Stage Nodes

Each Stage is the root of a heirachy of StageNodes. Classes that inherit StageNode are:

These are the basic building blocks of your scene.

Building a Heirarchy

StageNodes can be parents and children of other StageNodes. To build this heirarchy you make use of the StageNode::set_parent method. set_parent can take a node ID, or the node itself.

All StageNodes by default are children of the Stage they belong to. If you want to detach a node from its parent (and reparent it under the Stage) then simply pass a nullptr to set_parent:

auto a1 = stage_->new_actor();
auto a2 = stage_->new_actor();

// a1 is now a2's parent


// a1 and a2 are now both direct children of stage_


There are a number of ways to traverse your stage heirarchy but they are all exposed through standard C++ begin/end pairs designed to be used with C++ range for-loops. The below code shows a number of examples of traversing a stage's tree:

for(auto node: stage->each_descendent()) {}  // Root-to-leaf iteration

for(auto node: actor->each_ancestor()) {} // Traverse up the tree

for(auto node: actor->each_sibling()) {} // Iterate the siblings of the actor

for(auto node: stage->each_child()) {} // Iterate direct-children only

Updating of StageNode and their Behaviours

StageNodes are only updated if the owning Stage is attached to an active Pipeline. You can check this by checking Stage::is_part_of_active_pipeline().

It is highly recommended that if you are manipulating a Stage in a background thread (e.g. in the load() method of a Scene) that you do not attach the Stage to a pipeline until you are finished manipulating. This should prevent threading problems.


You can destroy a StageNode by calling its destroy() method. This won't release the StageNode immediately, but it will fire the signal_destroyed signal. The actual clean-up of the node will happen when any idle tasks have run, but before the render queue is built. This helps prevent issues where queued tasks try to access deleted nodes.

When the clean-up process runs, an additional signal_cleaned_up signal will fire just before deletion of the node.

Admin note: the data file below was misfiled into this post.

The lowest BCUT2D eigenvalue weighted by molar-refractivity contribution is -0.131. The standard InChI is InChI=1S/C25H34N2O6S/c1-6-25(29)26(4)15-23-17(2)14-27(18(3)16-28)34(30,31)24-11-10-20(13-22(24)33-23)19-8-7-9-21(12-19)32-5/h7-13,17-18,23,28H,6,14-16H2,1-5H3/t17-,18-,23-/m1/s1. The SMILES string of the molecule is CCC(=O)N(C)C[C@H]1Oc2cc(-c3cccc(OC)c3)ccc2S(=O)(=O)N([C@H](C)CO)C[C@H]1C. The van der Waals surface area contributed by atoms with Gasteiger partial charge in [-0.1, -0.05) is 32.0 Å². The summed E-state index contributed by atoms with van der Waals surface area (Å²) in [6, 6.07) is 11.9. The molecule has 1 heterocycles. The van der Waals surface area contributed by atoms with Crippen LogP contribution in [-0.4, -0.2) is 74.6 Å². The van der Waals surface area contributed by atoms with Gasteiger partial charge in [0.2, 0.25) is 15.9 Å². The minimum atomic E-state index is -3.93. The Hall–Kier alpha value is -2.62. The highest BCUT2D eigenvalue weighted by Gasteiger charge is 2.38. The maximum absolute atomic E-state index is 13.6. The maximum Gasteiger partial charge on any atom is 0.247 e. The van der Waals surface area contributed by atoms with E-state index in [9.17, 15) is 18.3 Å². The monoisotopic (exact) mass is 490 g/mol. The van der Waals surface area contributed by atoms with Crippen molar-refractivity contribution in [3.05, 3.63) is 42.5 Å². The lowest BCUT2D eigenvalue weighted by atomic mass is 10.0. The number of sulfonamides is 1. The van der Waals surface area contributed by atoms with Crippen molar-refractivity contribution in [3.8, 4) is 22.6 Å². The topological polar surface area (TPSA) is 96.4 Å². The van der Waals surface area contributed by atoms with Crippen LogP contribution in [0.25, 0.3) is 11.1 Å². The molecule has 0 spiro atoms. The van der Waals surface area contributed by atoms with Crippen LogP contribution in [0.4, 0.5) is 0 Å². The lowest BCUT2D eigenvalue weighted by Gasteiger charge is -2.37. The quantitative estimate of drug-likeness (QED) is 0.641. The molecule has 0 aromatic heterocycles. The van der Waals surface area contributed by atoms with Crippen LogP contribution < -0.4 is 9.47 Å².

Delayed Destruction

StageNodes have a helper method called destroy_after(Seconds) that you can call to fire destroy() after the number of seconds have passed. Internally this simply queues an idle task to call destroy(). Be aware, destroy_after is a fire-and-forget method - you can't cancel once you've triggered it!

Note: is_marked_for_destruction() will return false until the elapsed time has passed, and destroy() has been called.

Finding nodes

You can give stage nodes names using StageNode::set_name, and later search for those nodes recursively using StageNode::find_descendent_with_name. If a name is duplicated, only the first match found will be returned.

You can set a name during construction of a stage node by chaining using the set_name_and_get(name) method:

auto actor = stage->new_actor()->set_name_and_get("Actor 1");

Disabling Culling

By default, stage nodes (excluding cameras) will be culled with a scene partitioner if they are deemed to be offscreen. You can disable this behaviour for a stage node by toggling its cullable state:

node->set_cullable(false);  // Will always be renderered

Restricting Movement

Sometimes it may be necessary to lock the rotation of an object. For example, you may want to attach a skybox to your camera, so that it moves with the camera, but you wouldn't want the skybox to rotate as the camera does. To prevent rotations on an object, you can use lock_rotation(mode) and unlock_rotation(). lock_rotation takes a single parameter which is whether you want to lock local rotations (LOCK_MODE_LOCAL), or all rotations (LOCK_MODE_INHERITED).